Police used pepper spray and batons to control protesters outside a venue hosting a ceremony to mark the 22nd anniversary of the region’s handover from UK to Chinese rule.
A series of protests have met an extradition bill that would allow people to be sent to mainland China to face criminal trials. Protestors feel it will be use to make voices critical of Chinese rule to disappear.
Jeremy Hunt used the anniversary of the handover of Hong Kong to affirm Britain’s support for the One Country, Two Systems relationship between the autonomous territory and China.
The Foreign Secretary said a surge of protests in Hong Kong has made it “even more important” to reiterate the UK Government’s commitment to Sino-British Joint Declaration, originally agreed in 1984.
“It is imperative that Hong Kong’s high degree of autonomy, and the rights and freedoms of the Hong Kong people, are fully respected in line with the Joint Declaration and the Hong Kong Basic Law,” Mr Hunt said.
“We have made our position on this clear to the Chinese Government, both publicly and in private, and will continue to do so.”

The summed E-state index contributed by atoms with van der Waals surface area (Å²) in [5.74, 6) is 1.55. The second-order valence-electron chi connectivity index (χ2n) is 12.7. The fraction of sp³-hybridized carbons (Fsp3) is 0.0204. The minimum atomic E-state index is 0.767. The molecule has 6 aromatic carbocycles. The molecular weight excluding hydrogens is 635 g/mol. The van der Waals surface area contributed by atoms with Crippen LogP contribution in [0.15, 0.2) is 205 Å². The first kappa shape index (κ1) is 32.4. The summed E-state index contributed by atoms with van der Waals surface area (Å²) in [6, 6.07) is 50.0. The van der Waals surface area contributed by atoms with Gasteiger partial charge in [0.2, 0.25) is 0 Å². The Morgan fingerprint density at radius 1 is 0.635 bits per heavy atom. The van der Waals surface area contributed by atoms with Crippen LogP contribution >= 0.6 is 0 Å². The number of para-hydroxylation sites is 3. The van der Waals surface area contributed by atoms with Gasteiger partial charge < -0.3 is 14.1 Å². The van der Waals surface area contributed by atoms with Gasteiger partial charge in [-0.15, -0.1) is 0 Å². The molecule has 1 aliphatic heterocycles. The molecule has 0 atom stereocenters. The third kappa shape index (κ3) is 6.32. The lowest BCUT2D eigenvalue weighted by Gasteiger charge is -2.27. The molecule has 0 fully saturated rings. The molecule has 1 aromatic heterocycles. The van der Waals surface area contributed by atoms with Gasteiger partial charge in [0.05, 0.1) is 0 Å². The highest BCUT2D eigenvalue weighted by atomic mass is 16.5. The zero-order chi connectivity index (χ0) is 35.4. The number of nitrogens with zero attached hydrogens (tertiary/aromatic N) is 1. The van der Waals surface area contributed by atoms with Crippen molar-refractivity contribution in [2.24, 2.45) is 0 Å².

The Conservative Party leadership hopeful said his office would “continue to closely monitor” events in the territory, where more protests are expected on Monday, the 22nd anniversary of the end of British colonial rule in Hong Kong.
“We strongly believe that upholding One Country, Two Systems is the best way to ensure Hong Kong continues to play a vital role for China, and to continue its role and reputation as a global financial and trading centre for the rest of the world.”
On Sunday more than 50,000 people rallied in support of Hong Kong police, who have been criticised for using tear gas and rubber bullets during clashes with demonstrators that left dozens injured on June 12. Pro-China’s supporters attend a rally outside Legislative Council Complex in Hong Kong
Today’s protest is the third in three weeks and families are thronging the streets.
The anniversary always draws protests but this year it is expected to be larger than usual because of widespread opposition to a Government proposal to allow suspects to be extradited to mainland China to face charges.
More than one million people took to the streets in two previous marches in June, organisers estimate.
The proposal has awakened broader fears China is eroding the freedoms and rights Hong Kong is guaranteed for 50 years after the handover under a “one country, two systems” framework.
The Government has already postponed debate on the extradition bill indefinitely, leaving it to die, but protest leaders want the legislation formally withdrawn and the resignation of Hong Kong’s leader, chief executive Carrie Lam.
They also are demanding an independent inquiry into police actions on June 12.